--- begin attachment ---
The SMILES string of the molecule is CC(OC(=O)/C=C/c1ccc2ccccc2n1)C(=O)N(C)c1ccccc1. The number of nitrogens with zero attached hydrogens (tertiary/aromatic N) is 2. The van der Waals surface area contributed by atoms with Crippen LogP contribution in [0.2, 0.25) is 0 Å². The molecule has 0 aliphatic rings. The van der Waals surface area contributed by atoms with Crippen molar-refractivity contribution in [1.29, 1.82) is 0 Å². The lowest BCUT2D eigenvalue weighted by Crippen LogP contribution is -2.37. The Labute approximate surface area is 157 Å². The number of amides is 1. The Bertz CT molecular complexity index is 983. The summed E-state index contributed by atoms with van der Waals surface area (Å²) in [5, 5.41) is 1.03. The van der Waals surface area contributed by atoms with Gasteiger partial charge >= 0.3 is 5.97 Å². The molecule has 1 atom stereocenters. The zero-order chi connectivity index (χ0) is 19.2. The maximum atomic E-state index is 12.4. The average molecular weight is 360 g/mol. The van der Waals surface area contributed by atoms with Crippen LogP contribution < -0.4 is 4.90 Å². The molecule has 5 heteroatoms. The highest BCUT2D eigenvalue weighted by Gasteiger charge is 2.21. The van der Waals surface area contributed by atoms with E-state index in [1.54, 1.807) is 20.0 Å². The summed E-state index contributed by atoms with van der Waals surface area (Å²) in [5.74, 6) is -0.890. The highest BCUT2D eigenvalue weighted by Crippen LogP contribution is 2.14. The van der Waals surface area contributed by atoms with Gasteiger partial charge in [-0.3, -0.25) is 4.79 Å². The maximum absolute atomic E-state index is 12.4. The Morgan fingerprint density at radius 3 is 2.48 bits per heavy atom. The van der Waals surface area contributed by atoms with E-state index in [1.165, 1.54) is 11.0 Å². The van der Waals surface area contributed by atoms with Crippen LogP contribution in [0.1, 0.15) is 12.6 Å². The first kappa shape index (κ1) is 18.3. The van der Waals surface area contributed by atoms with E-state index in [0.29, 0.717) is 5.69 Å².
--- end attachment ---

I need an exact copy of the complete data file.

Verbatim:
The SMILES string of the molecule is CC(OC(=O)/C=C/c1ccc2ccccc2n1)C(=O)N(C)c1ccccc1. The number of nitrogens with zero attached hydrogens (tertiary/aromatic N) is 2. The van der Waals surface area contributed by atoms with Crippen LogP contribution in [0.2, 0.25) is 0 Å². The molecule has 0 aliphatic rings. The van der Waals surface area contributed by atoms with Crippen molar-refractivity contribution in [1.29, 1.82) is 0 Å². The lowest BCUT2D eigenvalue weighted by Crippen LogP contribution is -2.37. The Labute approximate surface area is 157 Å². The number of amides is 1. The Bertz CT molecular complexity index is 983. The summed E-state index contributed by atoms with van der Waals surface area (Å²) in [5, 5.41) is 1.03. The van der Waals surface area contributed by atoms with Gasteiger partial charge >= 0.3 is 5.97 Å². The molecule has 1 atom stereocenters. The zero-order chi connectivity index (χ0) is 19.2. The maximum atomic E-state index is 12.4. The average molecular weight is 360 g/mol. The van der Waals surface area contributed by atoms with Crippen LogP contribution < -0.4 is 4.90 Å². The molecule has 5 heteroatoms. The highest BCUT2D eigenvalue weighted by Gasteiger charge is 2.21. The van der Waals surface area contributed by atoms with E-state index in [1.54, 1.807) is 20.0 Å². The summed E-state index contributed by atoms with van der Waals surface area (Å²) in [5.74, 6) is -0.890. The highest BCUT2D eigenvalue weighted by Crippen LogP contribution is 2.14. The van der Waals surface area contributed by atoms with Gasteiger partial charge in [-0.3, -0.25) is 4.79 Å². The maximum absolute atomic E-state index is 12.4. The Morgan fingerprint density at radius 3 is 2.48 bits per heavy atom. The van der Waals surface area contributed by atoms with E-state index in [1.165, 1.54) is 11.0 Å². The van der Waals surface area contributed by atoms with Crippen LogP contribution in [0.1, 0.15) is 12.6 Å². The first kappa shape index (κ1) is 18.3. The van der Waals surface area contributed by atoms with E-state index in [0.29, 0.717) is 5.69 Å².